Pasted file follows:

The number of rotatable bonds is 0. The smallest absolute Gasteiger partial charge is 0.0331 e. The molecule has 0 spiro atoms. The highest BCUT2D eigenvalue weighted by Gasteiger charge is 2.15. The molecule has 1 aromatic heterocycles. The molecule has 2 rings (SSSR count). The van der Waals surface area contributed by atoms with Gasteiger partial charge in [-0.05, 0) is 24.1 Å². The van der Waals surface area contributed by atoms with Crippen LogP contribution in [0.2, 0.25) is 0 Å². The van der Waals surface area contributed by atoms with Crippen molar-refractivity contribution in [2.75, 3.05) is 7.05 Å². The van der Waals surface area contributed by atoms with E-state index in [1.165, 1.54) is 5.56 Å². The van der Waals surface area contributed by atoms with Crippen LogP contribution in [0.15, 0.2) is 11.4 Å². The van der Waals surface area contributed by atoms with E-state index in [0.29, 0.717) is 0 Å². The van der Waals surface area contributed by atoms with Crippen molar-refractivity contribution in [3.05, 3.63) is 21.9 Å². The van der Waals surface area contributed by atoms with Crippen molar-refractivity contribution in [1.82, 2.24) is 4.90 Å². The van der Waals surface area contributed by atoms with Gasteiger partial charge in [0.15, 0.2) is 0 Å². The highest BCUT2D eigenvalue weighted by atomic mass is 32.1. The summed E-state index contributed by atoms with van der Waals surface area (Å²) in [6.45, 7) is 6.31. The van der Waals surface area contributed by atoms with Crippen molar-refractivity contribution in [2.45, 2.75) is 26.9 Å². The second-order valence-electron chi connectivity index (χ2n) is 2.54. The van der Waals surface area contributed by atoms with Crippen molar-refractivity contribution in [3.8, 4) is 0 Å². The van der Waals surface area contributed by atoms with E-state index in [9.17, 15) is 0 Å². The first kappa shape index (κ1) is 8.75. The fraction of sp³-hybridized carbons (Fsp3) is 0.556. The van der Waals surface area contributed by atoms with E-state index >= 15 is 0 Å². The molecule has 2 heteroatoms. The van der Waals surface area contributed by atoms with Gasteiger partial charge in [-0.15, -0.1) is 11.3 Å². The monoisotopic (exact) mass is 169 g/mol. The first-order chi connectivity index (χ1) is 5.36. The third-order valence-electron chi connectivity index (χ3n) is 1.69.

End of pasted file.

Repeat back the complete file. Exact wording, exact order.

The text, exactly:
The number of rotatable bonds is 0. The smallest absolute Gasteiger partial charge is 0.0331 e. The molecule has 0 spiro atoms. The highest BCUT2D eigenvalue weighted by Gasteiger charge is 2.15. The molecule has 1 aromatic heterocycles. The molecule has 2 rings (SSSR count). The van der Waals surface area contributed by atoms with Gasteiger partial charge in [-0.05, 0) is 24.1 Å². The van der Waals surface area contributed by atoms with Crippen LogP contribution in [0.2, 0.25) is 0 Å². The van der Waals surface area contributed by atoms with Crippen molar-refractivity contribution in [2.75, 3.05) is 7.05 Å². The van der Waals surface area contributed by atoms with E-state index in [1.165, 1.54) is 5.56 Å². The van der Waals surface area contributed by atoms with Crippen LogP contribution in [0.15, 0.2) is 11.4 Å². The van der Waals surface area contributed by atoms with E-state index in [0.29, 0.717) is 0 Å². The van der Waals surface area contributed by atoms with Crippen molar-refractivity contribution in [3.05, 3.63) is 21.9 Å². The van der Waals surface area contributed by atoms with Crippen molar-refractivity contribution in [1.82, 2.24) is 4.90 Å². The van der Waals surface area contributed by atoms with Gasteiger partial charge in [0.15, 0.2) is 0 Å². The highest BCUT2D eigenvalue weighted by atomic mass is 32.1. The summed E-state index contributed by atoms with van der Waals surface area (Å²) in [6.45, 7) is 6.31. The van der Waals surface area contributed by atoms with Crippen molar-refractivity contribution in [2.45, 2.75) is 26.9 Å². The second-order valence-electron chi connectivity index (χ2n) is 2.54. The van der Waals surface area contributed by atoms with Crippen molar-refractivity contribution in [3.8, 4) is 0 Å². The van der Waals surface area contributed by atoms with E-state index in [9.17, 15) is 0 Å². The first kappa shape index (κ1) is 8.75. The fraction of sp³-hybridized carbons (Fsp3) is 0.556. The van der Waals surface area contributed by atoms with E-state index >= 15 is 0 Å². The molecule has 2 heteroatoms. The van der Waals surface area contributed by atoms with Gasteiger partial charge in [-0.15, -0.1) is 11.3 Å². The monoisotopic (exact) mass is 169 g/mol. The first-order chi connectivity index (χ1) is 5.36. The third-order valence-electron chi connectivity index (χ3n) is 1.69.